Female Politician Shares Pearls of Wisdom
Madeleine Kunin knows firsthand what it’s like to be a trailblazing female politician.
She got her political start in Vermont, where she became the first woman to hold a leadership position in the state Legislature and the first female chair of the state House Appropriations Committee. In 1984, she was elected the first female governor of Vermont. And after leaving the governor’s office in 1991, she entered the national political scene, serving as deputy secretary of Education during the Clinton administration and, later, the ambassador to Switzerland.
In her new book, “Pearls, Politics & Power: How Women Can Win and Lead,” Kunin weaves her personal experiences and insights with those of other politically active women to illustrate how women have navigated political waters.
Opening with a “call to action,” Kunin writes that women have been “bystanders to history for far too long. We have no more excuses; we are educated, we care, and we are ready to enter the arena.”
Kunin points to female success stories in the past few decades: former Secretary of State Madeleine Albright, Secretary of State Condoleezza Rice, former Attorney General Janet Reno, former Supreme Court Justice Sandra Day O’Connor, Justice Ruth Bader Ginsburg, and presidential candidate Sen. Hillary Rodham Clinton (D-N.Y.). But she argues that despite these cases, female participation in U.S. politics remains too low.
“What surprised me in writing the book was that we haven’t made more progress,” Kunin said in an interview. “Out of 187 countries, the United States ranks 69th for the percentage of women in the lower houses of government.”
Kunin went on to note that countries such as Rwanda and Argentina far outstrip the United States when it comes to the percentage of women in their legislatures.
“Imagine what would change if we matched Argentina’s 40 percent figure,” Kunin said. “Things would change with registration. Voting women are not all of one opinion, but women do tend to lean in certain directions, towards certain issues. Women have more credibility and concern about [issues such as] education, environment and health care.”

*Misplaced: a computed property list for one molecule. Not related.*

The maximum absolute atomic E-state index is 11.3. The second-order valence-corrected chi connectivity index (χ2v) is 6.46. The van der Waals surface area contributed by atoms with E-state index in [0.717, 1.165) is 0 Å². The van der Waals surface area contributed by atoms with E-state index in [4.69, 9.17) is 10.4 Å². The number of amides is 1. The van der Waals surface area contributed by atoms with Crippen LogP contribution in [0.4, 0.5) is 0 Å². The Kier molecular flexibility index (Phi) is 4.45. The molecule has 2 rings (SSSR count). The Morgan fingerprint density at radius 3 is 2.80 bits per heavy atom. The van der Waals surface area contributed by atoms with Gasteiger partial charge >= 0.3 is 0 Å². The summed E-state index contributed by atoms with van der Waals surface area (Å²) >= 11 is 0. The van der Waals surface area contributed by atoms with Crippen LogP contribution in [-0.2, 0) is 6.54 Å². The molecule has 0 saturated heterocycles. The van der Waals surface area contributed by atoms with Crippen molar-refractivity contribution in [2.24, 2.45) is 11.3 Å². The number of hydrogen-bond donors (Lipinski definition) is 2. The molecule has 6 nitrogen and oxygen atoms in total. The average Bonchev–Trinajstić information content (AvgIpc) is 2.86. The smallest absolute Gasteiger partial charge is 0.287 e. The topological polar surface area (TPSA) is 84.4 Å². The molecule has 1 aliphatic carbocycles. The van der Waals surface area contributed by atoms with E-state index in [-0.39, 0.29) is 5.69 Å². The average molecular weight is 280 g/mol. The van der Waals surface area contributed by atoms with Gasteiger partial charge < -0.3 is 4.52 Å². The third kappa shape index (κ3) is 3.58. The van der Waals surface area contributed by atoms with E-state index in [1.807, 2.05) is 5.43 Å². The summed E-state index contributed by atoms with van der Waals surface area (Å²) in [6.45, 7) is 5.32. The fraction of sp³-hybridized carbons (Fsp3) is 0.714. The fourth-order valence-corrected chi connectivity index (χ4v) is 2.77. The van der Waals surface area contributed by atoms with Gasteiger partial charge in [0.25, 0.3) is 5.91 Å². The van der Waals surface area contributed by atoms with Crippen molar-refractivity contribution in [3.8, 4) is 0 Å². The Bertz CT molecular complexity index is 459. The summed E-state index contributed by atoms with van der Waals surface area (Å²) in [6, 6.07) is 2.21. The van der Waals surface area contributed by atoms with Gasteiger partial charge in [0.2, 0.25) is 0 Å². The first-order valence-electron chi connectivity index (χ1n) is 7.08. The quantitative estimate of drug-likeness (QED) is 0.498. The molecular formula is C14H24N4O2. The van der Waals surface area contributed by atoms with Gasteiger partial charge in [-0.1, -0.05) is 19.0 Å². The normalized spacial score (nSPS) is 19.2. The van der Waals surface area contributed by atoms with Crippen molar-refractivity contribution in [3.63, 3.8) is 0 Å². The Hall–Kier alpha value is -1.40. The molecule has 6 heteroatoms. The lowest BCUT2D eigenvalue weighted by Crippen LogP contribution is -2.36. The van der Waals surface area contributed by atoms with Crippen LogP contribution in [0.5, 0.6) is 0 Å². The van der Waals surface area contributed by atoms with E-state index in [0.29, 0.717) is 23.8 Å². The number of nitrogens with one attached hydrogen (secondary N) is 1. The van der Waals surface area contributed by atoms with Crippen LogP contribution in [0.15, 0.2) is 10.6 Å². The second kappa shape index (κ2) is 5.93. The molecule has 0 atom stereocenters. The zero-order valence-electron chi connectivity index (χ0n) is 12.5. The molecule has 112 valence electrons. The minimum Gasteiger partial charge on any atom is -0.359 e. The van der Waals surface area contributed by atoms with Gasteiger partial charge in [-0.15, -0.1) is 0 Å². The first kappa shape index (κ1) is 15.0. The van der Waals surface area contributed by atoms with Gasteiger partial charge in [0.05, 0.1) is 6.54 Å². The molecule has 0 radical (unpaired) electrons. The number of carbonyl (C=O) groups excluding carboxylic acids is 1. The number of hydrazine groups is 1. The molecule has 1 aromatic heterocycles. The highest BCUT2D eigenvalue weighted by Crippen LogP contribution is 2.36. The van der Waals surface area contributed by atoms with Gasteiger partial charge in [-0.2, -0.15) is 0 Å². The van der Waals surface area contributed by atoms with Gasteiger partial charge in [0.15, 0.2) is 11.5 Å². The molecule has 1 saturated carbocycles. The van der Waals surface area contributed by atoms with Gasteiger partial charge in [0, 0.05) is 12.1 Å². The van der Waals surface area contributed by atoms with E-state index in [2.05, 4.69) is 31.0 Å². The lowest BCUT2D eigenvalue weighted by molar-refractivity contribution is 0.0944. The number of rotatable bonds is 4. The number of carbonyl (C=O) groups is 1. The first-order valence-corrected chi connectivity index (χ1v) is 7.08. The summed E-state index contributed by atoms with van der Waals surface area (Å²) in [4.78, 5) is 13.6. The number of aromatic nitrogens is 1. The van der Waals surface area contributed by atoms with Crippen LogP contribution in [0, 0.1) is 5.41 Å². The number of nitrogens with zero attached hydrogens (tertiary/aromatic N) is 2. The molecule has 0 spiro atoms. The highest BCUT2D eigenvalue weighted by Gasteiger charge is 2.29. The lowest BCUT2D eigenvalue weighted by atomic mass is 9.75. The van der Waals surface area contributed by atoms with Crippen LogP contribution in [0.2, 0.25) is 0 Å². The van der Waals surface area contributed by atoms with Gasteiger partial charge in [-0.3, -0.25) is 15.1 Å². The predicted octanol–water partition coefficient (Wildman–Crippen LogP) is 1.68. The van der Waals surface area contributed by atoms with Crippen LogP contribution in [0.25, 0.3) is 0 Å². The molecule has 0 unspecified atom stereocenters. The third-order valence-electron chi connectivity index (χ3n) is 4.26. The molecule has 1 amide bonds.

In her book, Kunin discusses several challenges faced by women trying to start careers in politics. There are the typical roadblocks of time, money and privacy. But in addition, Kunin said that through her research, she found one of the biggest challenges aspiring female politicians have to overcome is their own doubt.
“While American women are very advanced in many ways, they have a tendency to sit on the sidelines saying that politics is too dirty, that they couldn’t get anything done.” she said.
Kunin writes that in order for more women to get elected, more women need to feel they have the qualifications to run for office.
“There is consensus that the chief barrier to electing more women is disarmingly simple: No one has asked them to run,” Kunin writes. “Boys don’t wait to be asked, even though they often are by their old boy network. But if nobody asks a man to run, he is likely to decide for himself, or ‘self-identify.’ Women are far less likely to think of themselves as qualified and are more likely to be uncomfortable by the seeming arrogance of declaring their own candidacy.”
Kunin concludes that based on trends in the private sector, government can only benefit from having more women overcome the barriers and take office.
“Why?” Kunin writes. “Because they not only look different, but they think differently, and they value collaboration and innovation. It may just be that this is what America needs to bridge our divides and create change. Women will not have all the answers, but they are sure to inject new talent, ideas, and optimism into a political system desperately in need of all three.”